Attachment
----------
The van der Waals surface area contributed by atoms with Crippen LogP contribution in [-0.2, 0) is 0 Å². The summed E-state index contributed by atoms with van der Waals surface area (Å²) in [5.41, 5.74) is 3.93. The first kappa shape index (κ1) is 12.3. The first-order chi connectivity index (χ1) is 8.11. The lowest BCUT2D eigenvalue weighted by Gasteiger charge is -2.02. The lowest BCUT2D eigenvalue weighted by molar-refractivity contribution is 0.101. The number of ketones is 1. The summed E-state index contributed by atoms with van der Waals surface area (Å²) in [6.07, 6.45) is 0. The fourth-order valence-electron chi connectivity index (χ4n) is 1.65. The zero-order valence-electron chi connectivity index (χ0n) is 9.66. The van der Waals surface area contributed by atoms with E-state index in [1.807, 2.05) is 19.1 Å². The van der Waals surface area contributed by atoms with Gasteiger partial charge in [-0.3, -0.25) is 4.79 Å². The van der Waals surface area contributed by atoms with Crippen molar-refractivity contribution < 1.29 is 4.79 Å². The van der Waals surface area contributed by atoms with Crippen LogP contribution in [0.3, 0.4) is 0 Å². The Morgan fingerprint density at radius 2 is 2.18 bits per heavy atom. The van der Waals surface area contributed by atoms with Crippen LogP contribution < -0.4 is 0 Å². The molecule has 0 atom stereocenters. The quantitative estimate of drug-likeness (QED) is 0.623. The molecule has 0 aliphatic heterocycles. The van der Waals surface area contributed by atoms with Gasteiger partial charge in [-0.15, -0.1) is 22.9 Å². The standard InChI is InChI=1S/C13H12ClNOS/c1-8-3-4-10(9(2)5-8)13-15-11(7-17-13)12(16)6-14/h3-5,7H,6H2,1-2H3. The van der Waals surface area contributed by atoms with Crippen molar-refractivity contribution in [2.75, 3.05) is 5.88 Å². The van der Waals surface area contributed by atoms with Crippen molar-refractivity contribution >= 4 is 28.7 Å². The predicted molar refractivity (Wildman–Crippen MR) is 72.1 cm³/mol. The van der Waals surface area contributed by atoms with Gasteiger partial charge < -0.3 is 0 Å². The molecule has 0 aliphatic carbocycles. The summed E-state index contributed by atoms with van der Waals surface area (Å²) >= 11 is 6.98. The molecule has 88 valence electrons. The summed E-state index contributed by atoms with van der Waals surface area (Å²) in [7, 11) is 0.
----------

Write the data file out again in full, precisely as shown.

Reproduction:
The van der Waals surface area contributed by atoms with Crippen LogP contribution in [-0.2, 0) is 0 Å². The summed E-state index contributed by atoms with van der Waals surface area (Å²) in [5.41, 5.74) is 3.93. The first kappa shape index (κ1) is 12.3. The first-order chi connectivity index (χ1) is 8.11. The lowest BCUT2D eigenvalue weighted by Gasteiger charge is -2.02. The lowest BCUT2D eigenvalue weighted by molar-refractivity contribution is 0.101. The number of ketones is 1. The summed E-state index contributed by atoms with van der Waals surface area (Å²) in [6.07, 6.45) is 0. The fourth-order valence-electron chi connectivity index (χ4n) is 1.65. The zero-order valence-electron chi connectivity index (χ0n) is 9.66. The van der Waals surface area contributed by atoms with E-state index in [1.807, 2.05) is 19.1 Å². The van der Waals surface area contributed by atoms with Gasteiger partial charge in [-0.3, -0.25) is 4.79 Å². The van der Waals surface area contributed by atoms with Crippen molar-refractivity contribution < 1.29 is 4.79 Å². The van der Waals surface area contributed by atoms with Crippen LogP contribution in [0.3, 0.4) is 0 Å². The Morgan fingerprint density at radius 2 is 2.18 bits per heavy atom. The van der Waals surface area contributed by atoms with Crippen LogP contribution < -0.4 is 0 Å². The molecule has 0 atom stereocenters. The quantitative estimate of drug-likeness (QED) is 0.623. The molecule has 0 aliphatic heterocycles. The van der Waals surface area contributed by atoms with Gasteiger partial charge in [-0.15, -0.1) is 22.9 Å². The standard InChI is InChI=1S/C13H12ClNOS/c1-8-3-4-10(9(2)5-8)13-15-11(7-17-13)12(16)6-14/h3-5,7H,6H2,1-2H3. The van der Waals surface area contributed by atoms with Crippen molar-refractivity contribution in [2.75, 3.05) is 5.88 Å². The van der Waals surface area contributed by atoms with Crippen molar-refractivity contribution >= 4 is 28.7 Å². The predicted molar refractivity (Wildman–Crippen MR) is 72.1 cm³/mol. The van der Waals surface area contributed by atoms with Gasteiger partial charge < -0.3 is 0 Å². The molecule has 0 aliphatic carbocycles. The summed E-state index contributed by atoms with van der Waals surface area (Å²) >= 11 is 6.98. The molecule has 88 valence electrons. The summed E-state index contributed by atoms with van der Waals surface area (Å²) in [7, 11) is 0.